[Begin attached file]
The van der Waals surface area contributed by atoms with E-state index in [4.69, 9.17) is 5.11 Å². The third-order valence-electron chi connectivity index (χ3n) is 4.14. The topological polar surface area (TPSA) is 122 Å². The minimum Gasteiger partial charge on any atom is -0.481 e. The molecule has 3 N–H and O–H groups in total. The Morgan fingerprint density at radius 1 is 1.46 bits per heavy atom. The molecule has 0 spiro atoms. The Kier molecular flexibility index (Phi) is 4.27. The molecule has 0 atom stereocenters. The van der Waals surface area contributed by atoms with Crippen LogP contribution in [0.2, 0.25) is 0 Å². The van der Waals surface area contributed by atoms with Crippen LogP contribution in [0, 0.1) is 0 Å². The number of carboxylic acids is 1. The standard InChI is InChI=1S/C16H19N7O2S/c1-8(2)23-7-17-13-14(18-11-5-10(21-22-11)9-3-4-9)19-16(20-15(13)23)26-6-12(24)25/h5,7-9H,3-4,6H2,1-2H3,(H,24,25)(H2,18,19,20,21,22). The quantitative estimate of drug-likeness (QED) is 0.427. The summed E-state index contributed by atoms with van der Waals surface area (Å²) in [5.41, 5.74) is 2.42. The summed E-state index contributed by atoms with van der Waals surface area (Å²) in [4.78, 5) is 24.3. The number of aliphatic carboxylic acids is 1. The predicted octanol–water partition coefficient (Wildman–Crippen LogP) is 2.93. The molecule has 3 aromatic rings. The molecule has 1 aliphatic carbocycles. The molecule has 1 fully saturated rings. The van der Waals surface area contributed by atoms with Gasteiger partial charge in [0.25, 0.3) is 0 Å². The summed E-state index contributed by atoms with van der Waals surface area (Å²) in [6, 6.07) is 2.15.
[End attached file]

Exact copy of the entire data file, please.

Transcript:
The van der Waals surface area contributed by atoms with E-state index in [4.69, 9.17) is 5.11 Å². The third-order valence-electron chi connectivity index (χ3n) is 4.14. The topological polar surface area (TPSA) is 122 Å². The minimum Gasteiger partial charge on any atom is -0.481 e. The molecule has 3 N–H and O–H groups in total. The Morgan fingerprint density at radius 1 is 1.46 bits per heavy atom. The molecule has 0 spiro atoms. The Kier molecular flexibility index (Phi) is 4.27. The molecule has 0 atom stereocenters. The van der Waals surface area contributed by atoms with Crippen LogP contribution in [0.2, 0.25) is 0 Å². The van der Waals surface area contributed by atoms with Crippen LogP contribution in [0, 0.1) is 0 Å². The number of carboxylic acids is 1. The standard InChI is InChI=1S/C16H19N7O2S/c1-8(2)23-7-17-13-14(18-11-5-10(21-22-11)9-3-4-9)19-16(20-15(13)23)26-6-12(24)25/h5,7-9H,3-4,6H2,1-2H3,(H,24,25)(H2,18,19,20,21,22). The quantitative estimate of drug-likeness (QED) is 0.427. The summed E-state index contributed by atoms with van der Waals surface area (Å²) in [5.41, 5.74) is 2.42. The summed E-state index contributed by atoms with van der Waals surface area (Å²) in [4.78, 5) is 24.3. The number of aliphatic carboxylic acids is 1. The predicted octanol–water partition coefficient (Wildman–Crippen LogP) is 2.93. The molecule has 3 aromatic rings. The molecule has 1 aliphatic carbocycles. The molecule has 1 fully saturated rings. The van der Waals surface area contributed by atoms with Gasteiger partial charge in [0.25, 0.3) is 0 Å². The summed E-state index contributed by atoms with van der Waals surface area (Å²) in [6, 6.07) is 2.15.